Teaching or training? My LILAC presentation

Last week I went to LILAC for the day. If you haven’t heard of LILAC before, I will briefly explain: it’s a conference about information literacy, and is mostly attended by librarians and researchers. It’s my favourite (in my very limited experience) of all the big events and conferences I’ve been to, because it’s got a very friendly atmosphere and there’s a real sense that everyone’s really happy to be there, and excited to share new things and learn from each other. I went last year as a volunteer for CILIP Y&H and loved it, so when I was accepted to present my own research there this year I was thrilled. Plus, the conference was at my alma mater Newcastle University this time round, so that made it extra special!

I’m going to talk exclusively about my presentation in this blog post, but I will also be writing one about all the other sessions I went to, so keep an eye out for that later this week.

My MA dissertation research is not something I really wrote much about on this blog, because I was stressing out about it way too much at the time. Now that a year has passed since I had to start thinking about it, I am able to talk about it with enthusiasm again! I wanted to do some research into how librarians think about themselves and their teaching. There’s loads of case studies out there about how librarians are implementing different teaching theories and techniques and devising cool new teaching interventions. “Teacher-librarians” seem to be a big thing! However, this didn’t always chime with what I was experiencing in my workplace – not all the librarians I met would call themselves teachers or say that what they were doing was teaching, let alone be doing all this innovation and stuff. I decided that I’d use my dissertation to find out more about how librarians viewed themselves and their roles within the institutions/environments they worked in.

I used phenomenographic interviews to collect the data for my research. Phenomenography is all about getting deeper into what people are saying about things, to try and uncover their conceptions of things. You end up with a collection of different ways in which people experience or think about a certain phenomenon – in this case, themselves as teachers (or not teachers), their teaching, and information literacy. I created four categories, each of which describes a conception, and which is different/distinct from the other three. The idea is that librarians might be able to identify which category they most closely match, and this might help them understand their approach to the teaching they do and possibly identify ways to help them approach it differently (for example, go to a training session about teaching, to help you feel more confident about calling yourself a teacher, to help you feel more like the equal of other teaching staff at your workplace, to help you have a more productive relationship with them).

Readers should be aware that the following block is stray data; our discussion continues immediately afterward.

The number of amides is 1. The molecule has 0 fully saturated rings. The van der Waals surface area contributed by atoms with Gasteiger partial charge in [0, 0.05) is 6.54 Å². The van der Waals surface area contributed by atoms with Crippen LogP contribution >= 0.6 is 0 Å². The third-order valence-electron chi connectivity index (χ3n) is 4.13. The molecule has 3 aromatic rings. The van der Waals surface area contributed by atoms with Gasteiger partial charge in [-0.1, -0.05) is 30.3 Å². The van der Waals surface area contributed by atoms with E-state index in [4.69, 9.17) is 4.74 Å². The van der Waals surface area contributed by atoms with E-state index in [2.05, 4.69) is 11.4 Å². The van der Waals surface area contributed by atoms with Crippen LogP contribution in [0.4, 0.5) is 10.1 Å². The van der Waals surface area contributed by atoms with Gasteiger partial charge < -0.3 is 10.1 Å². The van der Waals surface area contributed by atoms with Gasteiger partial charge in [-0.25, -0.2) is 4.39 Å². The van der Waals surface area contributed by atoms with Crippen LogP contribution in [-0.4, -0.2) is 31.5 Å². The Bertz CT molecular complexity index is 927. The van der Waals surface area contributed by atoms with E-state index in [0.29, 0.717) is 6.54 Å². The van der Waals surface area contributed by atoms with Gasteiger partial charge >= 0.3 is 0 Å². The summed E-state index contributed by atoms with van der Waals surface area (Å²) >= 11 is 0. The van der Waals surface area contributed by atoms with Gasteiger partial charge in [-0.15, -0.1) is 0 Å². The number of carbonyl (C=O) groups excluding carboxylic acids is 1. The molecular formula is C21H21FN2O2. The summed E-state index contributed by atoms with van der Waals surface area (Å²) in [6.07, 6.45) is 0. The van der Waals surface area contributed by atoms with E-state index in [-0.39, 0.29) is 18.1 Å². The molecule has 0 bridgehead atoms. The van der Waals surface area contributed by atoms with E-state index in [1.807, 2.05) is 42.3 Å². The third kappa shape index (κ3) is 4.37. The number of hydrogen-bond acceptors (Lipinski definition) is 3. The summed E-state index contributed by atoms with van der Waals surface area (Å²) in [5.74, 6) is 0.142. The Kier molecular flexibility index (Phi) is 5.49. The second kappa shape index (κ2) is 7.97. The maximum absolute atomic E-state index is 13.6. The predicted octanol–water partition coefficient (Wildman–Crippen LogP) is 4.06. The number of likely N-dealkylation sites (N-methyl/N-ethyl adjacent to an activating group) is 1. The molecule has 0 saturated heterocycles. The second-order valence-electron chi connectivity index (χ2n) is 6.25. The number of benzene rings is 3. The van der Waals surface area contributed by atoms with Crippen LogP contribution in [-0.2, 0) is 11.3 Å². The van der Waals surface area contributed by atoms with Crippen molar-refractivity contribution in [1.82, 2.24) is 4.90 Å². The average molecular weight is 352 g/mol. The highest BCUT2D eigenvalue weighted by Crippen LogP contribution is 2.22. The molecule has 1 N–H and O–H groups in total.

After writing up and submitting my dissertation, my supervisor Pam encouraged me to think about publishing it or developing it further. Having been to last year’s LILAC, I really wanted to go back, and as my research is all about librarians who teach information literacy, it was a good fit. As is now obvious, my application was accepted and I was invited to give a 20 minute talk at this year’s conference. Hooray!

The talk went really well – about 50 people watched! – and I was delighted by the number of people who came up afterwards to tell me and Pam how interesting they thought it was. It’s nice to think that my work is actually interesting to other people and not just me!

Lots of people have asked whether they can read my research. My dissertation will be published on Sheffield’s archive at some point soon (not sure exactly when). We are also submitting an edited version to a journal, so if/when it is accepted and published I will share that online as well. In the meantime, if you’d like to get a copy of my dissertation, you are very welcome to contact me and ask for it. I’ve also put my presentation on Slideshare and embedded it at the end of this post; if you want to see what I said on the day, view the presentation notes on the Slideshare website here – just scroll down under the presentation and click notes (circled in red in the screenshot below). Enjoy!

slideshare notes

Advertisements

2 Comments

Filed under Uncategorized

2 responses to “Teaching or training? My LILAC presentation

  1. Pingback: Another LILAC blog post: workshop on Hunting Assumptions | Letters from the Library

  2. Pingback: Latest Library Links 24th April 2015 | Latest Library Links

Leave a Reply

Fill in your details below or click an icon to log in:

WordPress.com Logo

You are commenting using your WordPress.com account. Log Out / Change )

Twitter picture

You are commenting using your Twitter account. Log Out / Change )

Facebook photo

You are commenting using your Facebook account. Log Out / Change )

Google+ photo

You are commenting using your Google+ account. Log Out / Change )

Connecting to %s